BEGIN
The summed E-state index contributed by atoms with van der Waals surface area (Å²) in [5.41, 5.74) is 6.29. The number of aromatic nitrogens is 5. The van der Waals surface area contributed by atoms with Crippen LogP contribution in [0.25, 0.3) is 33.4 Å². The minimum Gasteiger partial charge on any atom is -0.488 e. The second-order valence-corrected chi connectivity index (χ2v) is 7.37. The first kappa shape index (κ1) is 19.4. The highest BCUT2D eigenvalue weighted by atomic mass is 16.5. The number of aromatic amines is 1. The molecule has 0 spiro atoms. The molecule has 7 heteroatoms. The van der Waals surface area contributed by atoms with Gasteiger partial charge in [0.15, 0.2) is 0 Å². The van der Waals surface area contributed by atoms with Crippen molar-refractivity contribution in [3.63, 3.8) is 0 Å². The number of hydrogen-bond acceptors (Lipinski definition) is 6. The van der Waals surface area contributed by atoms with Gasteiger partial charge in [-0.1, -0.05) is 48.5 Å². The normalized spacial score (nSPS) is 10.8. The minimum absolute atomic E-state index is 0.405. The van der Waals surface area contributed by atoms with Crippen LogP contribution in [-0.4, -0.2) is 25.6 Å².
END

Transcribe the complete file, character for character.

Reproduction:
The summed E-state index contributed by atoms with van der Waals surface area (Å²) in [5.41, 5.74) is 6.29. The number of aromatic nitrogens is 5. The van der Waals surface area contributed by atoms with Crippen LogP contribution in [0.25, 0.3) is 33.4 Å². The minimum Gasteiger partial charge on any atom is -0.488 e. The second-order valence-corrected chi connectivity index (χ2v) is 7.37. The first kappa shape index (κ1) is 19.4. The highest BCUT2D eigenvalue weighted by atomic mass is 16.5. The number of aromatic amines is 1. The molecule has 0 spiro atoms. The molecule has 7 heteroatoms. The van der Waals surface area contributed by atoms with Gasteiger partial charge in [0.15, 0.2) is 0 Å². The van der Waals surface area contributed by atoms with Crippen molar-refractivity contribution in [3.63, 3.8) is 0 Å². The number of hydrogen-bond acceptors (Lipinski definition) is 6. The van der Waals surface area contributed by atoms with Gasteiger partial charge in [-0.1, -0.05) is 48.5 Å². The normalized spacial score (nSPS) is 10.8. The minimum absolute atomic E-state index is 0.405. The van der Waals surface area contributed by atoms with Crippen LogP contribution in [-0.4, -0.2) is 25.6 Å².